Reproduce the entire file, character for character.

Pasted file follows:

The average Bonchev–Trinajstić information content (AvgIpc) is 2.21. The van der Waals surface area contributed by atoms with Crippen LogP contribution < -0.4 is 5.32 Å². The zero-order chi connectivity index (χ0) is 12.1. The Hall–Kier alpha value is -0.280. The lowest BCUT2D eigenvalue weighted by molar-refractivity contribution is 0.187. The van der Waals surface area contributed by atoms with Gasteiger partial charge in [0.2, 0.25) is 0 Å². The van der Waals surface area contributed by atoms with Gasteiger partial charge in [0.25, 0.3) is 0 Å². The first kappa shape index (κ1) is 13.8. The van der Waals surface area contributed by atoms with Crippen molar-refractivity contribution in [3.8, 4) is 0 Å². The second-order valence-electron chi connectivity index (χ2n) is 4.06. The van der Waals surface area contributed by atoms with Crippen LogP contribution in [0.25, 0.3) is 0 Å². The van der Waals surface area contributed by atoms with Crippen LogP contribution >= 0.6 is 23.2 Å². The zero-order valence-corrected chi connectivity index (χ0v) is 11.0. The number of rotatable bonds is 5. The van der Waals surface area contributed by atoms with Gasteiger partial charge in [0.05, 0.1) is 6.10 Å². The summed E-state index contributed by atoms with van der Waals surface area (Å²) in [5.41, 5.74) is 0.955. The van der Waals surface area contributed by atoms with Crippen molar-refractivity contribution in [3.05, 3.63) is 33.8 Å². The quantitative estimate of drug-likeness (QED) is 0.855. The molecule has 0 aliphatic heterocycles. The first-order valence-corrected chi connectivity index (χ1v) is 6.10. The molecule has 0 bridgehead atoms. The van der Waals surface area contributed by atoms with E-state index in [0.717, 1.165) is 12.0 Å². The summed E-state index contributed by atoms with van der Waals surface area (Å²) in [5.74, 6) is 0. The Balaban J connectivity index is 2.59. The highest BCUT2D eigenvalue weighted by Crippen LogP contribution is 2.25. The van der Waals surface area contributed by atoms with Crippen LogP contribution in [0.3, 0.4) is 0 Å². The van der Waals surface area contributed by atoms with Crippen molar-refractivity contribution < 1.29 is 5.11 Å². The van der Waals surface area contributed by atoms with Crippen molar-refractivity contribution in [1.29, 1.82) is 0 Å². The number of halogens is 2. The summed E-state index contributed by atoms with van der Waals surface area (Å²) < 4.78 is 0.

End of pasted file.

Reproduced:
The average Bonchev–Trinajstić information content (AvgIpc) is 2.21. The van der Waals surface area contributed by atoms with Crippen LogP contribution < -0.4 is 5.32 Å². The zero-order chi connectivity index (χ0) is 12.1. The Hall–Kier alpha value is -0.280. The lowest BCUT2D eigenvalue weighted by molar-refractivity contribution is 0.187. The van der Waals surface area contributed by atoms with Gasteiger partial charge in [0.2, 0.25) is 0 Å². The van der Waals surface area contributed by atoms with Gasteiger partial charge in [0.25, 0.3) is 0 Å². The first kappa shape index (κ1) is 13.8. The van der Waals surface area contributed by atoms with Crippen molar-refractivity contribution in [3.8, 4) is 0 Å². The second-order valence-electron chi connectivity index (χ2n) is 4.06. The van der Waals surface area contributed by atoms with Crippen LogP contribution in [0.25, 0.3) is 0 Å². The van der Waals surface area contributed by atoms with Crippen LogP contribution >= 0.6 is 23.2 Å². The zero-order valence-corrected chi connectivity index (χ0v) is 11.0. The number of rotatable bonds is 5. The van der Waals surface area contributed by atoms with Gasteiger partial charge in [0.05, 0.1) is 6.10 Å². The summed E-state index contributed by atoms with van der Waals surface area (Å²) in [5.41, 5.74) is 0.955. The van der Waals surface area contributed by atoms with Crippen molar-refractivity contribution in [3.05, 3.63) is 33.8 Å². The quantitative estimate of drug-likeness (QED) is 0.855. The molecule has 0 aliphatic heterocycles. The first-order valence-corrected chi connectivity index (χ1v) is 6.10. The molecule has 0 bridgehead atoms. The van der Waals surface area contributed by atoms with E-state index in [0.717, 1.165) is 12.0 Å². The summed E-state index contributed by atoms with van der Waals surface area (Å²) in [5.74, 6) is 0. The Balaban J connectivity index is 2.59. The highest BCUT2D eigenvalue weighted by Crippen LogP contribution is 2.25. The van der Waals surface area contributed by atoms with Crippen LogP contribution in [0.3, 0.4) is 0 Å². The van der Waals surface area contributed by atoms with Crippen molar-refractivity contribution < 1.29 is 5.11 Å². The van der Waals surface area contributed by atoms with Crippen molar-refractivity contribution in [1.29, 1.82) is 0 Å². The number of halogens is 2. The summed E-state index contributed by atoms with van der Waals surface area (Å²) < 4.78 is 0.